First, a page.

Warm joy takes truth further into the soul than the cold call of duty.

I learned that hope is a powerful thing

In his book, Osteen challenges the reader to believe in himself because of the ‘Champion’ within.  He convinces his audience that he believes in them, that they need to believe that things will not always be the same as they are right now, that they don’t have to live under the circumstances, and that they should take action to change their lives right now.  This is powerful because it offers people hope and a promise.  Personally, I believe that the source of hope needs to be more than just believing in yourself; it should be sourced in the great truth that God believes in you (although Osteen might see this as semantics / splitting hairs).  How might God use you to give hope to someone who is struggling today?  Believe in them because God does!

I learned that God can use anyone

Although Osteen was a PK (preacher’s kid), he has readily admitted that he didn’t see himself in the pulpit.  He avoided the spotlight and felt much more comfortable behind the camera than in front of it.  But, in spite of my many critiques of his methods and quirkiness, I believe that God is bigger than my level of tolerance or acceptance of his ministry.  I should admit that God IS using him to share the gospel and bring glory to His name.  God’s grace is bigger than anyone can imagine.  Don’t get me wrong… I’ll not soon throw the baby out with the bathwater. I would never deny hell or the sinfulness of sin on national TV (like he did on Larry King Live) – but then I’ll not answer to God for what Joel Osteen has done, will I?  I’ll try to keep my eyes on my own life and keep myself in check.  Aren’t you glad God uses us all in different people in different ways?  To think… Wow, God can even use me (and you)!

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Give the Band a Pat on the Back

It was late in the third quarter, we’d lost our momentum, and we were down by 4 after having a good lead at the half. That’s when I heard it… the school band!  They had been playing the whole game, but that’s when I realized how important they really were.  At that moment I enjoyed them, but I also felt sorry for them.  All of us wearing blue and black had the wind knocked out of us by the other team – yet they were having to suck it up and play despite their emotions.  We were all spectators to the sad event, but they were still playing with all their hearts.  Why? It’s their job to lift the crowd, to lead our spirits, to get us back in the game – even when they didn’t feel like it.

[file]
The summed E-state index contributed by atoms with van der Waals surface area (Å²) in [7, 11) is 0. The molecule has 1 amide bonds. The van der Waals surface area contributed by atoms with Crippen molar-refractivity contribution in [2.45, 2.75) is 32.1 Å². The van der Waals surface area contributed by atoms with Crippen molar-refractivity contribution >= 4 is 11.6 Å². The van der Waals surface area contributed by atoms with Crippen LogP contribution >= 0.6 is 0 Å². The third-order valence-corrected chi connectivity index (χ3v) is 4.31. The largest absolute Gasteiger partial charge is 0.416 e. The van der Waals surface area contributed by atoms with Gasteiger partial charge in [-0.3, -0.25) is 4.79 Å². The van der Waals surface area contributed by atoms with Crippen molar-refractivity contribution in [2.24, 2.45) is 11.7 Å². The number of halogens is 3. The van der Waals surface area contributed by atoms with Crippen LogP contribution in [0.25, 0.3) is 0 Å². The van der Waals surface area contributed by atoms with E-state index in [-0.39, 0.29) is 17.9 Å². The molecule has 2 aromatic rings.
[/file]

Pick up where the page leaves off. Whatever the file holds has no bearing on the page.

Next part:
Thank God for the Band – thank God for the Encouragers!

If you have a pastor or spiritual leader, mentor, teacher, or counselor – I want you to think of them for a minute a little like that band.  When you get the wind knocked out of you, who is there to help you and lift you up?  Who is still actively participating while you’re just a spectator? Even when they don’t feel up to it, who is it that sings into your life?  My heart goes out to those who encourage others, even when they themselves are so discouraged they have trouble believing.  I know, I’ve been there.

When the game was over, the score didn’t matter – because the band had captured my attention. I felt both gratitude and pity.  Thank God for the band – thank God for the Encouragers.  And don’t take that person – or those people who make a difference by keeping you in the game – for granted.  Take time today to give your band a pat on the back. Take a minute to jot a note or make the call to encourage your encourager!

Let him that is taught in the word communicate unto him that teacheth in all good things.  
– Galatians 6:6

BTW – you can visit our band site here… Thanks SCHS Band!

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Greater Things

metamorphosis-monarch-butterflyChange is uncomfortable.  Transitions aren’t usually enjoyable – but they are absolutely necessary … if we intend on growing.  Passing the baton, moving from one stage to another, rising to another level, turning the page into a new chapter.  These are all metaphors we use to describe transitions.

Certain seasons are more wondrous than others… but the season of transition isn’t generally one of them.  As many of you know, I’ve been in transition mode for the last few months (read more).  My family-life looks very different, we have changed addresses, we travel different paths, and we work different jobs.  A lot has changed in the last few months which is probably why Phillip Phillips’ Home (listen here) resonated with me the first time I heard it:

Hold on, to me as we go
As we roll down this unfamiliar road
And although this wave is stringing us along
Just know you’re not alone
Cause I’m going to make this place your home

Settle down, it’ll all be clear
Don’t pay no mind to the demons
They fill you with fear
The trouble it might drag you down
If you get lost, you can always be found

Not only is the Lord using this transition to grow Joy and I – but he is also using this to help others through us as He teaches us the principles of transition… (from Numbers 27:18-23). We are learning of “Greater Things” that Christ referred to in John 14.